Taxing the Cloud
New cloud taxes in Idaho are further proof that it’s time to look for a standardized solution. The news hasn’t made waves in the wider media, but when I heard that Idaho might start taxing cloud services, it definitely made me sit up and take notice.
If you haven’t read about it, the Wall Street Journal has a great breakdown of exactly what happened. Some of the details of the case really jump out. In particular, Idaho doesn’t normally tax services. That means an accountant in Idaho isn’t subject to sales tax, while a cloud provider would be. So why the anti-cloud bias? I think the non-local nature of cloud computing, which is such an advantage most of the time, could be the source of the problem here.
If we were in traditional, non-IT businesses we wouldn’t even have to concern ourselves with the tax codes around the nation. The Idaho legislature would mostly affect people in Idaho (who can change their vote if they don’t like what’s happening), but the promise of cloud services is that I can reach people around the world without building costly IT infrastructure from scratch. Now, if some of the people I reach are in Idaho, state sales taxes kick in.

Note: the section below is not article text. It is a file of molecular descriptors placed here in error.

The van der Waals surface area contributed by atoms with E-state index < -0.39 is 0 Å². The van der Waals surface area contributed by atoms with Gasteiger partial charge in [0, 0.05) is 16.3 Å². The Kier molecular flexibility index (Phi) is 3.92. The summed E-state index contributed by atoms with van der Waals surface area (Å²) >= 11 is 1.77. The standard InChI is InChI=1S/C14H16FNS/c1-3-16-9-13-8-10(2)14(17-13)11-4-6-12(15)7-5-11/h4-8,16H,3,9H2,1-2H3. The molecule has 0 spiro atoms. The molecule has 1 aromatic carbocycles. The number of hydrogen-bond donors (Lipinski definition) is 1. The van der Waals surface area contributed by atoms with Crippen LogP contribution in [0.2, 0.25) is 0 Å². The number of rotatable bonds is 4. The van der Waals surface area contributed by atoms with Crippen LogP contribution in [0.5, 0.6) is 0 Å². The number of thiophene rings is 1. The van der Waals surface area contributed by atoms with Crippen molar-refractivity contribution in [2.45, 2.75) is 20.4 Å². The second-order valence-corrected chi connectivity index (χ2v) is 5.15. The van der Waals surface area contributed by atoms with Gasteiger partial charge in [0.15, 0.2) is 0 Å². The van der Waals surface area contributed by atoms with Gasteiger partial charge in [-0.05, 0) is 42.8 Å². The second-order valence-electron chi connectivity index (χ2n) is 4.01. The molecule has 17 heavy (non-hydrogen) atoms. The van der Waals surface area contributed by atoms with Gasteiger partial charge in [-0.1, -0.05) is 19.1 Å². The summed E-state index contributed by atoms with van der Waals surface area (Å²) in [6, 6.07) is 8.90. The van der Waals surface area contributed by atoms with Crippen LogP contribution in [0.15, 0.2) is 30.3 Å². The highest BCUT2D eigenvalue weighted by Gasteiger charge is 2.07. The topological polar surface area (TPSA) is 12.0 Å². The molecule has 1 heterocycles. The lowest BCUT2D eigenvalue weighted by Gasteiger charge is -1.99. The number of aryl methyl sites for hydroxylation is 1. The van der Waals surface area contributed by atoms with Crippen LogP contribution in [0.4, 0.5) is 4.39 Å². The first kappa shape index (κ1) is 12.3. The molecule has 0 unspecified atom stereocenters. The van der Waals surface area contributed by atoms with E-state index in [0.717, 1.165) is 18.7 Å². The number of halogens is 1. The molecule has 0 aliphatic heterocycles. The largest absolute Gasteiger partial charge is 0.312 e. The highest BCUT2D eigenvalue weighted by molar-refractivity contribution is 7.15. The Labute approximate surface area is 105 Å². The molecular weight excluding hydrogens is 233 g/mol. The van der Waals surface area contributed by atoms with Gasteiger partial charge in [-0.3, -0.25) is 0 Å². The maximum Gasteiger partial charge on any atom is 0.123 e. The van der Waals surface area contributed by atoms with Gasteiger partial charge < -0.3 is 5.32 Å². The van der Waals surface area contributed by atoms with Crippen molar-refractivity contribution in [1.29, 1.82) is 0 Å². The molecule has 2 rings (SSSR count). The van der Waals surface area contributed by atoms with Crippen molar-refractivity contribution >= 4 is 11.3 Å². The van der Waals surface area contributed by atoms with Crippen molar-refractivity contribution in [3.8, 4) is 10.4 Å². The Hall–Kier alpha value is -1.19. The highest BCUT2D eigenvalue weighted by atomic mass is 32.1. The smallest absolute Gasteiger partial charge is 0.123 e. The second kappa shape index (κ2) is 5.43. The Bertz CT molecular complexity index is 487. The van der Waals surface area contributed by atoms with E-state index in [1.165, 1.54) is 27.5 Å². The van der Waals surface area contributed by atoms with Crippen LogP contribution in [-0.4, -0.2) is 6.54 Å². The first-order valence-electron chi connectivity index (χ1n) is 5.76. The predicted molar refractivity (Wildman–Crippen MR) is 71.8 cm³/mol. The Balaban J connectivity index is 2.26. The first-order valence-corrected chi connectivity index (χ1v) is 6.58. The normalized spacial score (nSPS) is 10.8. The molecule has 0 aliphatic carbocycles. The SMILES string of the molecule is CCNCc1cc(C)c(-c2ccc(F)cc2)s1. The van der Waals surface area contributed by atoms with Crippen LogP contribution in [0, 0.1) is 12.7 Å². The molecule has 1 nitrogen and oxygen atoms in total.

Don’t get me wrong, I don’t have a problem paying my fair share, but this law raises lots of difficult questions. Whose responsibility is it to know that taxes are due? If I have to figure out the tax implications of every client I take on based on their physical location, my business might actually grind to a halt.
Also, why is Idaho taxing the services over the cloud when it doesn’t tax services in-person? It certainly sounds like they are attempting to collect taxes from out-of-state businesses. You know, people who can’t vote them out of office.
Finally, who really has the authority to collect taxes for cloud services? Is it where I live, where my business is registered, where the cloud platform is physically located, where the clients work… theoretically lots of governments, national and local, could decide to get into the mix.
Like I said, I’m all for paying my share, but I can’t help notice the potential for double or triple taxation.
The trend that has me worried isn’t the Idaho tax per se, but the geographic hodge-podge of laws taxing what is truly a transnational business-model. Arizona, Indiana, New York and other states are also starting to tax cloud services, while Tennessee, Rhode Island and more have decided against it. There’s no predicting which way a state will go (party lines don’t offer a clear indication), and depending on how the tax codes are written in each state, the cloud business model could find itself in quite a bind.
It looks like the Idaho legislature is changing their position after a bit of local backlash, but we should still think about how the cloud ought to be taxed. In the long run, arguing that the cloud should be exempt from all taxes is a losing battle, and we may be better off helping officials draft sensible tax policy that won’t rob our businesses of the agility and efficiency that are our greatest strengths.
By Jan Brass,
Jan is a tech industry veteran and self-described geek. An avid blogger, Jan covers cloud technology news and publishes opinion pieces on cloud computing on her blog, http://janbrass.org.